Sky Captain and the World of Tomorrow (2004)

Genres - Adventure, Science Fiction  |   Sub-Genres - Sci-Fi Action, Master Criminal Films, Period Film, Tech Noir  |   Release Date - Sep 17, 2004 (USA)  |   Run Time - 107 min.  |   Countries - United Kingdom , Italy , United States   |   MPAA Rating - PG
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Review by Jeremy Wheeler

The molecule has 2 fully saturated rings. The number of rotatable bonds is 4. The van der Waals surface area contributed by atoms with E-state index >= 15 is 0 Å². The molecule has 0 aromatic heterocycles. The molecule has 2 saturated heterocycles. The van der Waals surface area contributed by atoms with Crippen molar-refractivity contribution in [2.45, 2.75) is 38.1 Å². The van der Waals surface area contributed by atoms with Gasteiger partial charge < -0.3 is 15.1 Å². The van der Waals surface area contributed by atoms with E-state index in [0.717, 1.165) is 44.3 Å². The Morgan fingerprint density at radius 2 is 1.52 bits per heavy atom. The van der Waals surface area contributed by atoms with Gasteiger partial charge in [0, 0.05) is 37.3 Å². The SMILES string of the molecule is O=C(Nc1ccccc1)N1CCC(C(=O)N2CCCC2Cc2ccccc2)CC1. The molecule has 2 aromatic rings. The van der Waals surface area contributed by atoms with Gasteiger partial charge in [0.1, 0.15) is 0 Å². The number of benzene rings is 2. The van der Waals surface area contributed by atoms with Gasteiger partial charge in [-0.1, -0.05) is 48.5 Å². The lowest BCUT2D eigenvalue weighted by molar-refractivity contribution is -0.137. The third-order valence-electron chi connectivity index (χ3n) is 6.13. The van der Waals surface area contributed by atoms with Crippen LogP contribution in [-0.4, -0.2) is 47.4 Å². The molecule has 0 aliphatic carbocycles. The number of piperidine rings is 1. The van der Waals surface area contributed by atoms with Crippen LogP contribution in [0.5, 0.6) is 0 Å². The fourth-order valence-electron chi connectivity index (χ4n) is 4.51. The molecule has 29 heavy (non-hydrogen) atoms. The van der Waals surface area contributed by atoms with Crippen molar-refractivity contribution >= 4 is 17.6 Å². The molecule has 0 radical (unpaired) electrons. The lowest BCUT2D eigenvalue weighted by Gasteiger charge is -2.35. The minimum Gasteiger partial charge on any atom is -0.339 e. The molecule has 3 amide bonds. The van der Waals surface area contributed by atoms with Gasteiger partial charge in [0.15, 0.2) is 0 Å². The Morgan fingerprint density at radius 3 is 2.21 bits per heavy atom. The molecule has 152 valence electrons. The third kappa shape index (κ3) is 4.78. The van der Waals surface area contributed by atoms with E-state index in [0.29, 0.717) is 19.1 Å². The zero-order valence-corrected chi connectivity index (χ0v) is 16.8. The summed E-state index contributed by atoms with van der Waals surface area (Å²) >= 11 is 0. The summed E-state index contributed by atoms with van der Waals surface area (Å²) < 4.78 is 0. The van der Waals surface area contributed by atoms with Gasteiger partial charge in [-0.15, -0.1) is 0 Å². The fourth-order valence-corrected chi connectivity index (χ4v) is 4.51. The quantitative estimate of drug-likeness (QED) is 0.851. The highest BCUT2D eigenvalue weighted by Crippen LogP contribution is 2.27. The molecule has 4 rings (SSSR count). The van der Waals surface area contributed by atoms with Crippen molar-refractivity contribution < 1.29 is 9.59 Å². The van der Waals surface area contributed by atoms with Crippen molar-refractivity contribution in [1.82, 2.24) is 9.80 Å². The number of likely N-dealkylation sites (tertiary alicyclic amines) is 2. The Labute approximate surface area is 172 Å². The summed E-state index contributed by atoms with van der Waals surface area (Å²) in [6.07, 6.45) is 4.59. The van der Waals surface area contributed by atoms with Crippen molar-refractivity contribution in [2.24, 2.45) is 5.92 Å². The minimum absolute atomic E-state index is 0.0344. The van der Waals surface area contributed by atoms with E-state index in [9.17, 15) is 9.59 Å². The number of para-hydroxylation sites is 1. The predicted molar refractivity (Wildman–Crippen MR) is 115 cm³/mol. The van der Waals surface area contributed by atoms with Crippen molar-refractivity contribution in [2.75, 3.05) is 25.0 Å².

Sky Captain and the World of Tomorrow is a grand, lush spectacle that can astound or let down its audience at each wildly creative turn. To its credit, the film is lighthearted and visually sumptuous, packed with the kind of gee-whiz awe that rarely makes it to the big screen. Refreshingly, it does so without one bit of camp or irony in its bones. Hearkening back to the sci-fi pulp of the '40s, the film's look is a living and breathing homage to everything from Max Fleisher's Superman cartoons to Flash Gordon serials. The world that director Kerry Conran and his production designer/brother Kevin meticulously realized is one where the imagination of yesteryear is translated through the help of modern technology into a magical place where big robots and jetpacks reign supreme. Though the groundbreaking painterly effects define Sky Captain's world, it's the characters who populate it that pull the film's canvas together. Jude Law and Gwyneth Paltrow do an extraordinary job interacting with sets that were never there, but its their stumbling on the lackluster script that results in poor chemistry and cringe-worthy banter. Law himself shows zero machismo as Sky Captain; while his costar excels at playing, well, a feisty version of herself. On the upside, Giovanni Ribisi banks on subtlety with his sidekick character and it works, as does Angelina Jolie, whose tough British sneer chews up the screen charmingly well and makes each and every viewer wish that she owned the screen more than her top-billed thespian costars. Though the flick loses some of its steam after the bravura first act, Sky Captain and the World of Tomorrow still is an impressive start out of the gate for first-timer Conran, who gets to live out his dream here, viscerally satisfying audiences in a way that even the Hollywood heavyweights have a hard time delivering these days -- it's just too bad that more time wasn't spent on selling the drama rather than the eye-popping effects.